NASA Releases New Render of SpaceX's Starship Landed on the Moon's Surface

Lunar Delivery

NASA is still hoping to carefully lower astronauts to the lunar surface from a SpaceX Starship, marking humanity's triumphant return after over half a century.

At least, that's according to the plan as it currently stands. As part of its Artemis 3 mission, NASA is looking to launch a crew of four to the Moon as early as 2026 onboard its Orion capsule and then make its descent to the surface in a Starship.

Around five years later, NASA wants to leverage the help of both SpaceX and Jeff Bezos' space company Blue Origin to ferry cargo landers to the lunar surface.

While the mission, dubbed Artemis 7, is slated for no earlier than 2031, the space agency is already digging in. A number of recently released renders show off both Blue Origin's proposed cargo lander as well as SpaceX's Starship lowering a Moon rover to the surface with the help of an exterior elevator.

It's a fascinating glimpse of what our future efforts to establish a more permanent presence on the lunar surface could look like — but needless to say, the agency and its private partners have a mountain of work to do before the renders can ever be turned into reality.

Over the Moon

Earlier this month, NASA asked both SpaceX and Blue Origin to "develop cargo versions of their human lunar landers as an option under their existing contracts," per NASA's update. "These cargo variants are expected to land approximately 26,000 – 33,000 pounds (12 to 15 metric tons) of payload on the lunar surface and be in service no earlier than the Artemis VII mission."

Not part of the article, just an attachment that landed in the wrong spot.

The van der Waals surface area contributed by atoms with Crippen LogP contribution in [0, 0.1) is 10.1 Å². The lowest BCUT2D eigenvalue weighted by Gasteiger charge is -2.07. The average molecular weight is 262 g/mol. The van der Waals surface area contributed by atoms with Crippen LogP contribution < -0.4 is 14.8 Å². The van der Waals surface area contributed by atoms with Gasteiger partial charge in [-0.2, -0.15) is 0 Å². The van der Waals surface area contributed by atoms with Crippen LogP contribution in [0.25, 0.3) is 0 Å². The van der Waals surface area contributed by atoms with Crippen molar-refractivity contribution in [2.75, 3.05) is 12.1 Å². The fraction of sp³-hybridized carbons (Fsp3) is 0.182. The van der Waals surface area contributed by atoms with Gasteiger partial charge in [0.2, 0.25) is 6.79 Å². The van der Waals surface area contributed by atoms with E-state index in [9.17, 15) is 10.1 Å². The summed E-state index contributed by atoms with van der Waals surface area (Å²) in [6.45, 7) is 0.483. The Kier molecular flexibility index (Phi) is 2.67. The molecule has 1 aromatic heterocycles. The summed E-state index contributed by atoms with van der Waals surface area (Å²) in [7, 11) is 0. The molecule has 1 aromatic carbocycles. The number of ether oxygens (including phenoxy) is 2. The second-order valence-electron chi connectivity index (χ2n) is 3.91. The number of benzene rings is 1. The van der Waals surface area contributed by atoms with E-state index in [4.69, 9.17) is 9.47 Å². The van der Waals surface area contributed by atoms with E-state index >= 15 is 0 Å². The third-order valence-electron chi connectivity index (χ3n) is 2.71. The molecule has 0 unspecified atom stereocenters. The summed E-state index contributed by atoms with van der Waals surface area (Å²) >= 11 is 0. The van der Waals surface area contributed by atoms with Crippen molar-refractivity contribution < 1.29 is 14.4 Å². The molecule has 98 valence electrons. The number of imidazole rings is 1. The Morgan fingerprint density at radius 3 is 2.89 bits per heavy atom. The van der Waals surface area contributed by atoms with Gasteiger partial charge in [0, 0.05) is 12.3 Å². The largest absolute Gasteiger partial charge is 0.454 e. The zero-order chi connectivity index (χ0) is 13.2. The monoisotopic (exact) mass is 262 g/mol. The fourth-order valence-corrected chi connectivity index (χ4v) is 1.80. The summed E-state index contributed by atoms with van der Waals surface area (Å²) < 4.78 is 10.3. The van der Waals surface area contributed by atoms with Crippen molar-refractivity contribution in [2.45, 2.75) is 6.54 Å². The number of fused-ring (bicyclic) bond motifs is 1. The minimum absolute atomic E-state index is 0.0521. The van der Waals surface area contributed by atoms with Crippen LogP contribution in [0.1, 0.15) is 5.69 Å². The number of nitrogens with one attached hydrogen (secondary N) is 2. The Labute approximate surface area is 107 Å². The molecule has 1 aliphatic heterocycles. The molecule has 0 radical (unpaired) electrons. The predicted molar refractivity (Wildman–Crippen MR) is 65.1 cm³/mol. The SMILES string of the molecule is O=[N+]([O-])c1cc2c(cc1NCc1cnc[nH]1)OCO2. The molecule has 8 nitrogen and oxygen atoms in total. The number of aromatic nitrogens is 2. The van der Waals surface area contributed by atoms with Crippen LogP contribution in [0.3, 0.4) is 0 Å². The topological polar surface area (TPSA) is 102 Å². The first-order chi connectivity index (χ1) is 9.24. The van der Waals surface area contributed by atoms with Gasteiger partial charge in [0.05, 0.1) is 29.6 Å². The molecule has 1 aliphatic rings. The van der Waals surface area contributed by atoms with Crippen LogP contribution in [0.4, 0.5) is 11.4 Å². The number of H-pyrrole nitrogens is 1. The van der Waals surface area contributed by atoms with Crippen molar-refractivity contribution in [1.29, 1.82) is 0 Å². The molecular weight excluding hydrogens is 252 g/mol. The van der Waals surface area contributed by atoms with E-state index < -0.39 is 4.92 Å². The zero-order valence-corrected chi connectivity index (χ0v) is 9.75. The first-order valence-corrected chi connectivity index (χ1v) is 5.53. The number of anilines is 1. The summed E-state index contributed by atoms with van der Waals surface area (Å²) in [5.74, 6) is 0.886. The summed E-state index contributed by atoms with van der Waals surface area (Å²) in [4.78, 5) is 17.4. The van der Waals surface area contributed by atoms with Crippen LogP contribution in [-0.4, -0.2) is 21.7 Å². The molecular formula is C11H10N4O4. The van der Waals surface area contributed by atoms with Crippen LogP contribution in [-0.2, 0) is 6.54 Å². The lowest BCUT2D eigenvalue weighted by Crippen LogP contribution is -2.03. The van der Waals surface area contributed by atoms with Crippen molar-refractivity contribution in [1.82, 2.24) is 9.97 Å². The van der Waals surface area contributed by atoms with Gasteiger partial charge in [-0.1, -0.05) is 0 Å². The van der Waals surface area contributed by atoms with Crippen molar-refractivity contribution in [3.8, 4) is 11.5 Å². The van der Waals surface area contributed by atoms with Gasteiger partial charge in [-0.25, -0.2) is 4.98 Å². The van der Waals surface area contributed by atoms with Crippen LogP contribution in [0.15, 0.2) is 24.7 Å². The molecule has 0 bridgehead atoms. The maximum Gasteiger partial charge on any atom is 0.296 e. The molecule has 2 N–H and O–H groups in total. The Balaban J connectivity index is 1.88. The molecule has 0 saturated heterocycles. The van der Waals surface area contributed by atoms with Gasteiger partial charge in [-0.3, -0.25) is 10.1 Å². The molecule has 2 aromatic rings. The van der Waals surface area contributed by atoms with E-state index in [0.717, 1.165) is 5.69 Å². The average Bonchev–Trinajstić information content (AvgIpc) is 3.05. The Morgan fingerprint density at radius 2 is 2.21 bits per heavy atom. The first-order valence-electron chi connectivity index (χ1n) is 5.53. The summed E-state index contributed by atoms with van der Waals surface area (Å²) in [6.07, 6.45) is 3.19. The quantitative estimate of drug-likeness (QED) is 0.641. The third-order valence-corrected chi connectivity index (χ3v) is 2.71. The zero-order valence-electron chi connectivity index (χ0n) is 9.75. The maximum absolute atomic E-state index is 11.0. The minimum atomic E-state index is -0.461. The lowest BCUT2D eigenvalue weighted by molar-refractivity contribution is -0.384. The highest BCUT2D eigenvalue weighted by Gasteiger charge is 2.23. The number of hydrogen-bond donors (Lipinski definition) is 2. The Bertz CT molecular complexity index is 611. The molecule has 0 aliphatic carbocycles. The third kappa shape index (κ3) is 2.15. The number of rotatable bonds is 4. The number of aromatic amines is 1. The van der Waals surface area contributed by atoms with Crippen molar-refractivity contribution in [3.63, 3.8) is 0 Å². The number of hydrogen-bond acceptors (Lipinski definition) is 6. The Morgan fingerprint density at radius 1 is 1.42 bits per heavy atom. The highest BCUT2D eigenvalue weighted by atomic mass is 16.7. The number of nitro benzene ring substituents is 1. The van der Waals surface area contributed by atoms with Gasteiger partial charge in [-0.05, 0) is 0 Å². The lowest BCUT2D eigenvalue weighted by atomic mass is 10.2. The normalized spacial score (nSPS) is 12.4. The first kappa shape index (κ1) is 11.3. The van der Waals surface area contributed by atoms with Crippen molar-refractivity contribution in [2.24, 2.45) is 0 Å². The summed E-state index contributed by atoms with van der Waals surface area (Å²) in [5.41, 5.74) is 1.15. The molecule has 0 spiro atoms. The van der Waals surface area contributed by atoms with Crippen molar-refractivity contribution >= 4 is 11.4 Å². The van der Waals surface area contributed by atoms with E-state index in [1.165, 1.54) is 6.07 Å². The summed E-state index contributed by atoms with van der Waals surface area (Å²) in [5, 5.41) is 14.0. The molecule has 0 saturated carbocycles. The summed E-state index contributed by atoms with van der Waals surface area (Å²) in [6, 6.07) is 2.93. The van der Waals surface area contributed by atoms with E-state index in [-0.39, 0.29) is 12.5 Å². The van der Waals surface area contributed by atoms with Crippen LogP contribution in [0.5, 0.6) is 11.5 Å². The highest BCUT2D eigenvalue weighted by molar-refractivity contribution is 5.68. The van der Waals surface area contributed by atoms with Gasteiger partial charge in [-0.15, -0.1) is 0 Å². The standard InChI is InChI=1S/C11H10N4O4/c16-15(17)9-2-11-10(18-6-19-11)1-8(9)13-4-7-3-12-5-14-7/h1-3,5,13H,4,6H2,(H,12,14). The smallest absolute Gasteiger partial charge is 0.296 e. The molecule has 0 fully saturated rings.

Rugged rovers will play a crucial role in our ongoing efforts to explore the Moon's surface and build out a base.

"It’s essential that NASA has the capability to land not just astronauts, but large pieces of equipment, such as pressurized rovers, on the Moon for maximum return on science and exploration activities," said NASA Human Landing System program manager Lisa Watson-Morgan in a statement. "Beginning this work now allows SpaceX and Blue Origin to leverage their respective human lander designs to provide cargo variants that NASA will need in the future."

In other words, instead of starting from scratch, the idea is to make changes to existing lunar landers, including "adjustments for payload interfaces and deployment mechanisms," according to NASA. The new variants will also have no human life support systems, giving the companies far more room to play with.

Of course, NASA and its partners still have a lot to prove. As of now, SpaceX has yet to successfully launch and land its Starship rocket on Earth, nevermind the Moon. And Blue Origin hasn't even launched anything to orbit yet.

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